Sustaining open source: thinking about communities of effort

I just finished a day at the SIAM CSE 2019 conference, where I gave a talk as part of a mini-symposium on software sustainability (my abstract, and my talk slides; see the 'cpr' tag for all my recent blog posts on this topic.)

When I was outlining the talk, I spent a fair amount of time noodling about how I wanted to approach the subject. I have a lot of disorganized thoughts that I think can be put together in interesting ways, but for a 20 minute talk, I really needed to pick a narrow focus.

Here's what I ended up with. I'm curious for reactions!

Defining a term, "communities of effort"

I'll start by defining "communities of effort" as a community formed in pursuit of a common goal. The goal can be definite or indefinite in time, and may not be clearly defined, but it's something that (generally speaking) the community is aligned on.

The term "effort" here refers to focused or engaged attention, and in this sense in particular, I mean the focused attention applied towards the common goal.

One rational goal of such a community is to achieve the goal without wasting effort through duplication or redundancy in work. This connects with my earlier blog post on the open source anti-Sisyphean League, a term coined by Cory Doctorow: the idea is that there are a number of rocks to be rolled up hills, and (in an open community) there is no reason for people to roll those rocks up the hill independently, since they can take advantage of each other's efforts.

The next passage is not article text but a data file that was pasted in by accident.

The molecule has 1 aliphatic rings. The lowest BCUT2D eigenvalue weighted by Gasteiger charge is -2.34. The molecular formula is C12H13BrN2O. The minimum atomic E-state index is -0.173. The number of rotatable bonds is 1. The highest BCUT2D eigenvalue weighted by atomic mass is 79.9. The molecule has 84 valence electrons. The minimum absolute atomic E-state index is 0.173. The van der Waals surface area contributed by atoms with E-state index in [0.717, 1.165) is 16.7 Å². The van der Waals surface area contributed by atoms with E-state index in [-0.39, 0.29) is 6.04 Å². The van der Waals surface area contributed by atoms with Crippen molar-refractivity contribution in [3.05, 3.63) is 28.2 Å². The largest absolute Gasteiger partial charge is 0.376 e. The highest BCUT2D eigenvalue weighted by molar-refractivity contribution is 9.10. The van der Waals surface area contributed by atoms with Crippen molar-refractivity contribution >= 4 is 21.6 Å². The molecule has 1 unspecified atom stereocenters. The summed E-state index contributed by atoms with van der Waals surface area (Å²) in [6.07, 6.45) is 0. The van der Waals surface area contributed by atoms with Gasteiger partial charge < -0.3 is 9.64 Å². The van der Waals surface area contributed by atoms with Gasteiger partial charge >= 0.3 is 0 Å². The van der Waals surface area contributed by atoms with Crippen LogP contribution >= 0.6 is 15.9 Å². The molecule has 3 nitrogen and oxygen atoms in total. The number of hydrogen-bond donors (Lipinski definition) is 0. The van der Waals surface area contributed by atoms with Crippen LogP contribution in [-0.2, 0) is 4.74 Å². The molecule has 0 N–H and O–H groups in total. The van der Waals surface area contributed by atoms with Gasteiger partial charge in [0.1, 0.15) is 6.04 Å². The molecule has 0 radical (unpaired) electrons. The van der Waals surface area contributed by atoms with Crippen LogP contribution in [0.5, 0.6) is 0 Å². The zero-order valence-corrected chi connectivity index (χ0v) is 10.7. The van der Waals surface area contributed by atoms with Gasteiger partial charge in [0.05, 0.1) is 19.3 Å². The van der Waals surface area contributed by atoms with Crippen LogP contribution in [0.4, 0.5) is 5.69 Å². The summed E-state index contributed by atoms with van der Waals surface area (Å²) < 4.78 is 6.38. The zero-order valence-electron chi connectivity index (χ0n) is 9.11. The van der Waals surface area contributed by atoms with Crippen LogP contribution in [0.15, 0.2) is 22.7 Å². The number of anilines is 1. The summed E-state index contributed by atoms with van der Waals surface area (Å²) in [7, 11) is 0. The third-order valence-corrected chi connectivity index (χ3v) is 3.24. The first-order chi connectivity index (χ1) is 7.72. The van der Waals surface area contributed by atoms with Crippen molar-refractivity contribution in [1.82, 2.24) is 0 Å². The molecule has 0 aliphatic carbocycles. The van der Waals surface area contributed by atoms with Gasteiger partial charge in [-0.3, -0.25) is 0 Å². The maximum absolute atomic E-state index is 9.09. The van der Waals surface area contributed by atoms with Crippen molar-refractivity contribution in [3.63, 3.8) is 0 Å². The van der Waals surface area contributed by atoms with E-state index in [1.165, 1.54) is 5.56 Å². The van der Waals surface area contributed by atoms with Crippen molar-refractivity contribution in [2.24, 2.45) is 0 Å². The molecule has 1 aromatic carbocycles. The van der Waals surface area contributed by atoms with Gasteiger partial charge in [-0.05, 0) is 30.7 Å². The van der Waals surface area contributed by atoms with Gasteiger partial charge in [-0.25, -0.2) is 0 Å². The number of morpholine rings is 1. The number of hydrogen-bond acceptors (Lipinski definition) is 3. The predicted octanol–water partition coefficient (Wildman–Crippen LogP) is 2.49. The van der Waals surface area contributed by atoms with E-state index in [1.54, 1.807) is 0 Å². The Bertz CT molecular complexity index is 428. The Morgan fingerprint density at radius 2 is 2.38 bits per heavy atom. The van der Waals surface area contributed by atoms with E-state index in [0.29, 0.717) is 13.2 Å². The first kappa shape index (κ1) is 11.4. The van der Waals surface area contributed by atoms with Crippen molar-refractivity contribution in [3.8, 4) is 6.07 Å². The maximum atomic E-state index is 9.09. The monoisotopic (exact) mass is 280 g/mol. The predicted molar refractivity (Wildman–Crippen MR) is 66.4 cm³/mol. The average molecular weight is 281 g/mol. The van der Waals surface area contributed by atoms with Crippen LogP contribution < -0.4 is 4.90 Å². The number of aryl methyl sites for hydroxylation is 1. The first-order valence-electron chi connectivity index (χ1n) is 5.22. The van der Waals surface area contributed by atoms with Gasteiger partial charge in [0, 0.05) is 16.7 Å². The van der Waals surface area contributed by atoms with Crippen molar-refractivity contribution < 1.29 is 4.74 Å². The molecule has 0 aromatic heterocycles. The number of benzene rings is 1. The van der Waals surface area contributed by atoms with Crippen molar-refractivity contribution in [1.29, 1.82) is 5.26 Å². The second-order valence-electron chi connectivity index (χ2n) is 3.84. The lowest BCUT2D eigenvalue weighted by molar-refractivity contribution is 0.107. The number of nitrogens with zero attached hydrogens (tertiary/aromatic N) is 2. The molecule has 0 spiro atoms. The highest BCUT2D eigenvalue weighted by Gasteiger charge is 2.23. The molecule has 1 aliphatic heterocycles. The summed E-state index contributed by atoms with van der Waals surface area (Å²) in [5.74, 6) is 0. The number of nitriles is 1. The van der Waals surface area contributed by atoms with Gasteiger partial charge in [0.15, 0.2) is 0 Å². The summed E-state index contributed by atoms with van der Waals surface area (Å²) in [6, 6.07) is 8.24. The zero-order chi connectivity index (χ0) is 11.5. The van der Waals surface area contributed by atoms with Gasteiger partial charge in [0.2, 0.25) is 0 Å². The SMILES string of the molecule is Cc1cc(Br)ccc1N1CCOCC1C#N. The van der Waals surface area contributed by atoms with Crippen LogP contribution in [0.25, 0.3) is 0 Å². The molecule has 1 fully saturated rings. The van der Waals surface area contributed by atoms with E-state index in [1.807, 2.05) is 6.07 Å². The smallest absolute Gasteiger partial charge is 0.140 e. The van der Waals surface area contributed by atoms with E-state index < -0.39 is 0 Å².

This community of effort directs itself towards achieving the goal, applying the available effort to the task. Here, effort is a finite resource that is consumable - you cannot apply the same effort to more than one task, and the effort that is applied towards one task is not available to be applied to another task. (Of course, the available effort can be renewed or increased - more on that later.)

Effort as a common pool resource

The trickiest and most uncertain link is this: I think that the effort applied towards the common goal is, to some extent, directed by the community. That is, the available effort - which consists of work by individuals towards the collective goal - is at the very least loosely coordinated with the community, if not coordinated more closely.

(This may be because the community needs to be involved in order to decrease redundancy. Not sure.)

If this is true - that effort is coordinated by the community rather than the individual, and so is non-excludable, and also is a finite resource that can be consumed, and is thus rivalrous, this turns it into a common pool resource.

Common pool resources are well known to anyone who has heard of the tragedy of the commons: they are resources that are subject to this tragedy, of being consumable by many in an unregulated way.

What are some examples of these "communities of effort"?

A prime example is open source projects like Python. They're rooted in a community approach; they're not not run by a corporation or a government agency; and any structure (like a nonprofit) is created after they already exist (and usually after they are successful!)